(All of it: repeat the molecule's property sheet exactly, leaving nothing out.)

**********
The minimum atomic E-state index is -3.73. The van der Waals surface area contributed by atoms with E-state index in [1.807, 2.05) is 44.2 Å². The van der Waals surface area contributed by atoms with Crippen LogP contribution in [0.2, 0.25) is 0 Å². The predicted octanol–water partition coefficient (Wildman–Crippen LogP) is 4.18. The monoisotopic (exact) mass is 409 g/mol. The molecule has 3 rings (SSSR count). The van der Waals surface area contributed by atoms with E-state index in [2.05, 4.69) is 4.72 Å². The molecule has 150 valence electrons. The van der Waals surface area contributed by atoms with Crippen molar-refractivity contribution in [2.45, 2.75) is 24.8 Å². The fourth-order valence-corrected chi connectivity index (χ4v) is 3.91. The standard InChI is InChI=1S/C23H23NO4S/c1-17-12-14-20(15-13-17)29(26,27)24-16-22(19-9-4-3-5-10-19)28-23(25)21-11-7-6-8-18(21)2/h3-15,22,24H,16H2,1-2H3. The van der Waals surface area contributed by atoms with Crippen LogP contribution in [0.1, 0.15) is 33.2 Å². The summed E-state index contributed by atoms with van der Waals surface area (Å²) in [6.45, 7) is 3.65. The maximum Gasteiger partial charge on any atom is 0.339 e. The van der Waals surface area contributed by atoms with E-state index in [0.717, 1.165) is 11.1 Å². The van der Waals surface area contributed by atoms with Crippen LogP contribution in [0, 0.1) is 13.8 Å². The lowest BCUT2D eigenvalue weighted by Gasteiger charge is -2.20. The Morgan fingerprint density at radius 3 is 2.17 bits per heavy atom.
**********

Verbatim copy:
The minimum atomic E-state index is -3.73. The van der Waals surface area contributed by atoms with E-state index in [1.807, 2.05) is 44.2 Å². The van der Waals surface area contributed by atoms with Crippen LogP contribution in [0.2, 0.25) is 0 Å². The predicted octanol–water partition coefficient (Wildman–Crippen LogP) is 4.18. The monoisotopic (exact) mass is 409 g/mol. The molecule has 3 rings (SSSR count). The van der Waals surface area contributed by atoms with E-state index in [2.05, 4.69) is 4.72 Å². The molecule has 150 valence electrons. The van der Waals surface area contributed by atoms with Crippen molar-refractivity contribution in [2.45, 2.75) is 24.8 Å². The fourth-order valence-corrected chi connectivity index (χ4v) is 3.91. The standard InChI is InChI=1S/C23H23NO4S/c1-17-12-14-20(15-13-17)29(26,27)24-16-22(19-9-4-3-5-10-19)28-23(25)21-11-7-6-8-18(21)2/h3-15,22,24H,16H2,1-2H3. The van der Waals surface area contributed by atoms with Crippen LogP contribution in [0.1, 0.15) is 33.2 Å². The summed E-state index contributed by atoms with van der Waals surface area (Å²) in [6.45, 7) is 3.65. The maximum Gasteiger partial charge on any atom is 0.339 e. The van der Waals surface area contributed by atoms with E-state index in [0.717, 1.165) is 11.1 Å². The van der Waals surface area contributed by atoms with Crippen LogP contribution in [0, 0.1) is 13.8 Å². The lowest BCUT2D eigenvalue weighted by Gasteiger charge is -2.20. The Morgan fingerprint density at radius 3 is 2.17 bits per heavy atom.